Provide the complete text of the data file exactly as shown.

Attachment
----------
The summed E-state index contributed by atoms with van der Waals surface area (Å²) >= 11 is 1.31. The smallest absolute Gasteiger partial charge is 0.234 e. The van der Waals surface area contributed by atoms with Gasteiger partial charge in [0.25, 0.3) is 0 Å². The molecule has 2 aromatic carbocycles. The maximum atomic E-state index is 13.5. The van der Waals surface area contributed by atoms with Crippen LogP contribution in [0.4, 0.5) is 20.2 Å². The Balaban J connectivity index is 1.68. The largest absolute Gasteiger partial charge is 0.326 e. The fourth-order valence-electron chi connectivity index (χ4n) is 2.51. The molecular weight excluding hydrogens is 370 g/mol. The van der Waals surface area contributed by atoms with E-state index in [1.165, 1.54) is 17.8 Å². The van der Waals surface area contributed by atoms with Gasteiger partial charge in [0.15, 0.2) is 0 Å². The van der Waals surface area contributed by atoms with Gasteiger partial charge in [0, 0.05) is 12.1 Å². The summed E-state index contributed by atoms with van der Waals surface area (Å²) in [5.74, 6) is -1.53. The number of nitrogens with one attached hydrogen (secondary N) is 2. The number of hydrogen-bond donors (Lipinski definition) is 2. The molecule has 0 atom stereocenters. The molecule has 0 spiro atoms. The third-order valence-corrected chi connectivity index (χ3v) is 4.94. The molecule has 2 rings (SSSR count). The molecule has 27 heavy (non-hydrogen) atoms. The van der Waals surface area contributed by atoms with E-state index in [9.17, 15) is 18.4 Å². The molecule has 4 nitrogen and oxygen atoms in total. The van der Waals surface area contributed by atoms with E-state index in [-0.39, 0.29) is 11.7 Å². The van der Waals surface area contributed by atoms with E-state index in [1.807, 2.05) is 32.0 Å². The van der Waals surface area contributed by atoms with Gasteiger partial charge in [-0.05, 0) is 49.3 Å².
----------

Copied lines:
The summed E-state index contributed by atoms with van der Waals surface area (Å²) >= 11 is 1.31. The smallest absolute Gasteiger partial charge is 0.234 e. The van der Waals surface area contributed by atoms with Gasteiger partial charge in [0.25, 0.3) is 0 Å². The molecule has 2 aromatic carbocycles. The maximum atomic E-state index is 13.5. The van der Waals surface area contributed by atoms with Crippen LogP contribution in [0.4, 0.5) is 20.2 Å². The Balaban J connectivity index is 1.68. The largest absolute Gasteiger partial charge is 0.326 e. The fourth-order valence-electron chi connectivity index (χ4n) is 2.51. The molecular weight excluding hydrogens is 370 g/mol. The van der Waals surface area contributed by atoms with E-state index in [1.165, 1.54) is 17.8 Å². The van der Waals surface area contributed by atoms with Gasteiger partial charge in [0.15, 0.2) is 0 Å². The van der Waals surface area contributed by atoms with Gasteiger partial charge in [0, 0.05) is 12.1 Å². The summed E-state index contributed by atoms with van der Waals surface area (Å²) in [5.74, 6) is -1.53. The number of nitrogens with one attached hydrogen (secondary N) is 2. The number of hydrogen-bond donors (Lipinski definition) is 2. The molecule has 0 atom stereocenters. The molecule has 0 spiro atoms. The third-order valence-corrected chi connectivity index (χ3v) is 4.94. The molecule has 2 rings (SSSR count). The molecule has 27 heavy (non-hydrogen) atoms. The van der Waals surface area contributed by atoms with E-state index in [9.17, 15) is 18.4 Å². The molecule has 4 nitrogen and oxygen atoms in total. The van der Waals surface area contributed by atoms with E-state index in [-0.39, 0.29) is 11.7 Å². The van der Waals surface area contributed by atoms with E-state index in [1.807, 2.05) is 32.0 Å². The van der Waals surface area contributed by atoms with Gasteiger partial charge in [-0.05, 0) is 49.3 Å².